Belgian Grand Prix 2005 Review

Kimi Raikkonen took his sixth win of 2005, but Fernando Alonso was right there once again, notching up fifth second-place of the year and needing only six more points to become the youngest ever World Driver’s Champion.

The Belgian Grand Prix offered McLaren every opportunity to bring Raikkonen home in first place with a good few cars between him and Alonso to close up the championship. The MP4-20 excelled at the fast circuit, and race day rain gave the rest of the field the opportunity to overhaul the Renaults.

But it just didn’t happen. The Toyotas, BARs and Michael Schumacher’s Ferrari all could have beaten Alonso home, but they all blundered and faltered. And as a further blow, McLaren’s hope of their first 1-2 finish since Austria 2000 was thwarted when Antonio Pizzonia bundled Juan Pablo Montoya out of the race with four laps remaining.

McLaren annexed the front row, with Montoya edging out Raikkonen by less than 0.05s for pole. Jarno Trulli sat in third in a Toyota tuned in anticipation of wet weather during the race, while Alonso’s dry-spec Renault was fourth.

Trulli briefly headed Raikkonen on lap one but a surge of Mercedes power helped the Finn back into second behind his fast-starting team mate. Michael Schumacher initially looked racy on the wet track, picking off his brother into Les Combes with typical ease. But from there on he sat in fifth, unable to pass Alonso, even though the Spaniard was struggling for pace.

As early as lap eight drivers were weaving across the track to run their intermediate-treaded tyres through more water to cool them. Giancarlo Fisichella, who started 13th after an engine change in practice, past David Coulthard for tenth on lap six and a struggling Jenson Button four laps later.

Just as the Renault driver became free of the traffic and began to lap more quickly he asked too much of his car at the fearsome Eau Rouge and slammed into the barriers at Radillion. The safety car was scrambled immediately and everyone headed for the pits, barring Ralf Schumacher, who had already pitted on the previous lap, Jacques Villeneive and the two Minardis.

McLaren played a tactical masterstroke by haivng Raikkonen delay the field while Montoya had his pit stop, giving them time to service both cars. Montoya resumed the lead from Ralf Schumacher, Villeneuve and Raikkonen now fourth.

Jarno Trulli, Michael Schumacher and the Williams and BAR drivers all took the opportunity to try out dry tyres but immediately concluded the conditions were too wet and brought their drivers back in on the next lap. This had disastrous consequence for Schumacher at the restart, as Takuma Sato battered into him at La Source, puttint both out on the spot. Schumacher had strong words for Sato straight away, and after the race the stewards slapped him with a ten-place grid penalty for the Brazilian Grand Prix.

Raikkonen dealt with Villeneuve quickly but Alonso got bottled up behind the Sauber. Raikkonen soon found he could not keep pace with the leaders and Ralf Schumacher began closing in on Montoya but sat on the McLaren’s tail, not risking a pass, for eight laps before pitting for dry tyres on lap 25. It was still to soon for bare grooves, though, as he proved with a spin at Les Combes. Villeneuve having pitted on lap 20, now the McLarens were one and two.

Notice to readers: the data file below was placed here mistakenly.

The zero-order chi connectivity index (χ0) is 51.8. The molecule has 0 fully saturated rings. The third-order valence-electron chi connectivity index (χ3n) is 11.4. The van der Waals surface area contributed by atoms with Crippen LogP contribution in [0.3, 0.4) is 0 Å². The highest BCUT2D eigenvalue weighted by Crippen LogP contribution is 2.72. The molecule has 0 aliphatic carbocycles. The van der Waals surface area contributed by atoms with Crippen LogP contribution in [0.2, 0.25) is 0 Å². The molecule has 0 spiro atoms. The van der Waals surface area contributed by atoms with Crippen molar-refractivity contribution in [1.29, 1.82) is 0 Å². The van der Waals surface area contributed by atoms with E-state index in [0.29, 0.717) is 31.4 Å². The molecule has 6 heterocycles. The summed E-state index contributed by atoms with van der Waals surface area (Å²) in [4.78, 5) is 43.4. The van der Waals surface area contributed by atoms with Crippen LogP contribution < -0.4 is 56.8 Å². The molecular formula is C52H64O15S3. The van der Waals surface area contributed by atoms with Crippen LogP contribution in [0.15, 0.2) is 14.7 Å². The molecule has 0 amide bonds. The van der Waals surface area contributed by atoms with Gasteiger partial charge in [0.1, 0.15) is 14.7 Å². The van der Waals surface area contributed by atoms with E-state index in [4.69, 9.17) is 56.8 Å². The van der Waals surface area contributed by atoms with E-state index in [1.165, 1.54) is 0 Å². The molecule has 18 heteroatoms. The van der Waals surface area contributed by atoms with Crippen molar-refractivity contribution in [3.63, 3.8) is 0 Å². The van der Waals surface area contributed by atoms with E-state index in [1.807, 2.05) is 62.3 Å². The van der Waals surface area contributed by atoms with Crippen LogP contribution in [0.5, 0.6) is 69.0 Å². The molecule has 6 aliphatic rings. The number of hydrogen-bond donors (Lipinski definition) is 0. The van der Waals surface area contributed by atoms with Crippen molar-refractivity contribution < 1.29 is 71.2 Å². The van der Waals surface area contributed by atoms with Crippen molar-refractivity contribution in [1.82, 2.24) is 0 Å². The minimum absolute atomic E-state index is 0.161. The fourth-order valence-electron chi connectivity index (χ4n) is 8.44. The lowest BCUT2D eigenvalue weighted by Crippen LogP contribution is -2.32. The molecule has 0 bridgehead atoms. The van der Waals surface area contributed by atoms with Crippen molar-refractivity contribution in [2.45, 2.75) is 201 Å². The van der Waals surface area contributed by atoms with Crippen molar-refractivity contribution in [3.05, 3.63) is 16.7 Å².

Next to gamble on dry tyres was Felipe Massa on lap 29. Massa had risen to fourth but the gamble failed to pay off – he quickly slipped down the running order and came back in for more intermediates on the next lap.

This made Renault’s decision of what to do with Alonso’s car when he came in on lap 32 a no-brainer – he went out on more intermediates, as did McLaren with Montoya on lap 33 and Raikkonen on lap 35, having chopped 2s off the fastest lap time up to that point with a 1:53.8. This gave McLaren the opportunity to switch the running order of their lead drivers.

Trulli’s race came to an end on lap 36 after an altercation with Tiago Monteiro. Two laps later Mark Webber made a perfectly-timed stop for dry tyres and soon began completing sectors whole seconds faster than he had before. Team mate Antonio Pizzonia, in for Nick Heidfeld again, did likewise on the next lap.

While Webber moved ahead of Rubens Barrichello who also dashed to the pits for dries, Pizzonia caught Montoya on the approach to Fagnes. He aimed for the inside of the McLaren before Montoya had even seen him, and punted the Colombian out of second place. Another precious two points gifted to Alonso. McLaren boss Ron Dennis was incandescent, and reportedly missed the podium ceremony while he was remonstrating in the Williams pit. Pizzonia’s punishment was a USD $8,000 fine.

In the closing laps Button reeled in Alonso having made a smart call to keep the same set of intermediate tyres during his second stop, reasoning that as they deteriorated they would become better suited to the drying track. He put an exceptional pass on Villeneuve around the outside of Pouhon on lap 24, and took Barrichello for what was then fourth at the bus stop on lap 38.

Of course, this became third by the flag and once again Raikkonen was very obviously disappointed by the news of what had become of his team-mate, just as in Turkey. His chances are becoming exponentially slimmer by the race, and one more podium for Alonso will be enough to seal the deal.

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